The Women’s March: What it Meant to Me


It’s been two weeks since my last blog post, which is a million years in blog land, but I’ve been overly occupied. For one thing, work and my studies are taking a toll on my time, as well as caring for my family. Freelance projects to manage, books to read, shows to watch, textbooks, classes to attend, trips to plan, meals to make, laundry to fold, chauffeuring my kids around to activities after school – it’s a lot but multi-tasking is a specialty of mine.

But there was one major event that I attended that changed everything. It changed my attitude, my direction, the path to my future: The Women’s March. I went, along with my daughter who is 13, by train on a adventure to Washington, DC. I didn’t know what to expect, but I had been so upset since the election on November 8th and I needed to be with others who have been in mourning.

Well, that was no problem. From the moment I stepped on the train in NYC, I was surrounded by women who felt the same way. Women who want a future like the one I want for my daughter -where abortion is forever legal, immigrants are welcome and affordable healthcare is available for all. In my eyes, there was at least a million people who agree with me in a fierce, powerful way. There was a sea of pussy hats and posters that that said everything from “#Resist” to “Women’s rights are human’s rights” to “This is what democracy looks like”. Seeing these signs, hearing people yell – it just all felt so right.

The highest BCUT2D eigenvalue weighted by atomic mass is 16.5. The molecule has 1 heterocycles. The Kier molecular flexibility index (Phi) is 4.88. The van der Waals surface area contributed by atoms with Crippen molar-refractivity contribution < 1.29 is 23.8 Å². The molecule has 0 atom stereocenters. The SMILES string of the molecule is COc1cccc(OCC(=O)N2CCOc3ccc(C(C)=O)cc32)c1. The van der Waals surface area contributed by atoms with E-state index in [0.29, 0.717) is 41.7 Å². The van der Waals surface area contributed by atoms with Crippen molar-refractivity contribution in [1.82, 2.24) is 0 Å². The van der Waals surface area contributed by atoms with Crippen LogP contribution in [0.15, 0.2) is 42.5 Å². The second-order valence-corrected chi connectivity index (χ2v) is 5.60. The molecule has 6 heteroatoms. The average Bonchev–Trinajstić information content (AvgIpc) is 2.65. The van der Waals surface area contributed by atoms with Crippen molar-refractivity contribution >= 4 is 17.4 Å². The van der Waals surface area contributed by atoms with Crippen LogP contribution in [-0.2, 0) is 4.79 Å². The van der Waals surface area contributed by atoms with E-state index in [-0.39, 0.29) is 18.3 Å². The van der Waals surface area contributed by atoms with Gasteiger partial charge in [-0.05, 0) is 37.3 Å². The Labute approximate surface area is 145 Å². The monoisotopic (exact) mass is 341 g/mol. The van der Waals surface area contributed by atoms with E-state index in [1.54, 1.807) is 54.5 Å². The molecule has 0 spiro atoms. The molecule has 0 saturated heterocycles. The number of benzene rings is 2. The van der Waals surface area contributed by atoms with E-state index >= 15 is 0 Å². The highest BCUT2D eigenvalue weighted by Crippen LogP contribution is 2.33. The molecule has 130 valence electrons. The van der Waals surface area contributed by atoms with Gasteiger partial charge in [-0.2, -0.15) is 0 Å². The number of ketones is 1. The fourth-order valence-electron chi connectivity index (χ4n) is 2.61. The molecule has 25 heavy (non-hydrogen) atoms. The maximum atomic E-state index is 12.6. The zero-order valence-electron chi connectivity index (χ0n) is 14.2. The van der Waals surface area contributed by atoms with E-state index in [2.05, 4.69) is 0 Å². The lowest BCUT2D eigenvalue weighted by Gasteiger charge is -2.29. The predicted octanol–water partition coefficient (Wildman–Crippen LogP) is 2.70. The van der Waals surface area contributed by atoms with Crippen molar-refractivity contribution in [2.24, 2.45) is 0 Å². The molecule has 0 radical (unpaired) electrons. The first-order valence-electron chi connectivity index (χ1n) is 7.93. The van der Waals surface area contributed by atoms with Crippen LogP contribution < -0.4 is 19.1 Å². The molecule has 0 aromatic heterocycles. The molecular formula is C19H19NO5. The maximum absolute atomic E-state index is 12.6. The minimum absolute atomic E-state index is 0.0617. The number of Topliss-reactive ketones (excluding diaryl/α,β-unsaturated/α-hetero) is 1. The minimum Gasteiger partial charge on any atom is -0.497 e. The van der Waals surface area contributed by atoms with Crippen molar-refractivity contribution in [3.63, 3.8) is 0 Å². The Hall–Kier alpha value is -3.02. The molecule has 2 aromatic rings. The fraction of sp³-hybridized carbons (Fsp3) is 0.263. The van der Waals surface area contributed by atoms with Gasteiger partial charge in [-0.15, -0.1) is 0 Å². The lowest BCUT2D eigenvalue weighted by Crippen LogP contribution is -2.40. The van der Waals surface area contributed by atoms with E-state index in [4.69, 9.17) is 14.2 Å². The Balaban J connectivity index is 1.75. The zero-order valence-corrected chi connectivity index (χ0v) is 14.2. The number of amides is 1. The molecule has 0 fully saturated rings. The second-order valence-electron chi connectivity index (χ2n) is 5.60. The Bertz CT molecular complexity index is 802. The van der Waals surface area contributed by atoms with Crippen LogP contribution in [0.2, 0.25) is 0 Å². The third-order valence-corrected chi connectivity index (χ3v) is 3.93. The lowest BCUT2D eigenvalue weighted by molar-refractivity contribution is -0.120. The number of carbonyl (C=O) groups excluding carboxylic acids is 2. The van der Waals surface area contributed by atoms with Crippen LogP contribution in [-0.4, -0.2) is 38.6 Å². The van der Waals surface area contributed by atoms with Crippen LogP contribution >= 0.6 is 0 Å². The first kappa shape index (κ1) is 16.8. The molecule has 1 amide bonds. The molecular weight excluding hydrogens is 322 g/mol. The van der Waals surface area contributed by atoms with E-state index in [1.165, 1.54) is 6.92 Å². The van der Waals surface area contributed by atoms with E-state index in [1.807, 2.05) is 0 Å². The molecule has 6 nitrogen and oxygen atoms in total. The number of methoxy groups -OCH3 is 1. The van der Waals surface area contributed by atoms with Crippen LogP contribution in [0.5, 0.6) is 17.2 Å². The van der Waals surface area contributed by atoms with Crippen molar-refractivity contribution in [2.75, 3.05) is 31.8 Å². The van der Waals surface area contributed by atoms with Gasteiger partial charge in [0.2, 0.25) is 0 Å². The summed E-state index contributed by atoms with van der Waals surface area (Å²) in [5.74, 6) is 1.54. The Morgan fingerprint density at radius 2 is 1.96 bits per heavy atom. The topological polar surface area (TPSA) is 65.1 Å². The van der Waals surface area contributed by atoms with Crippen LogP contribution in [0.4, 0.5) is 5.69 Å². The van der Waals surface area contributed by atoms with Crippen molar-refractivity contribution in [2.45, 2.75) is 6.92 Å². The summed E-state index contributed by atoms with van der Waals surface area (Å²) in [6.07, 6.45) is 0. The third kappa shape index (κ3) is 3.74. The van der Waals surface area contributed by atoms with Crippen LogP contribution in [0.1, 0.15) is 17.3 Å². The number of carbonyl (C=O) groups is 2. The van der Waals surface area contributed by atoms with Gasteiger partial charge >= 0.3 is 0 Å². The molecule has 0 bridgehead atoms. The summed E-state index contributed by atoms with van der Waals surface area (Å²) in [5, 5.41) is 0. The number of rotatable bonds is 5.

Naturally, like with most rushes of emotion, I hit a wall when I got home. All this negativity came out about the rally and march. It was too white; it was run by Bernie-ites; its founder met with the head of Hamas the day before the march. I felt a bit swindled for a minute.

But then I remembered what I experienced. What my daughter experienced. What we saw. What we heard. And I knew that the march was what I needed to get over the hump and move on. We have no time to sit still right now. It’s time to stand up for our rights, for the lives of our children. Everything is at stake.

The march was everything and no one can tell me otherwise.

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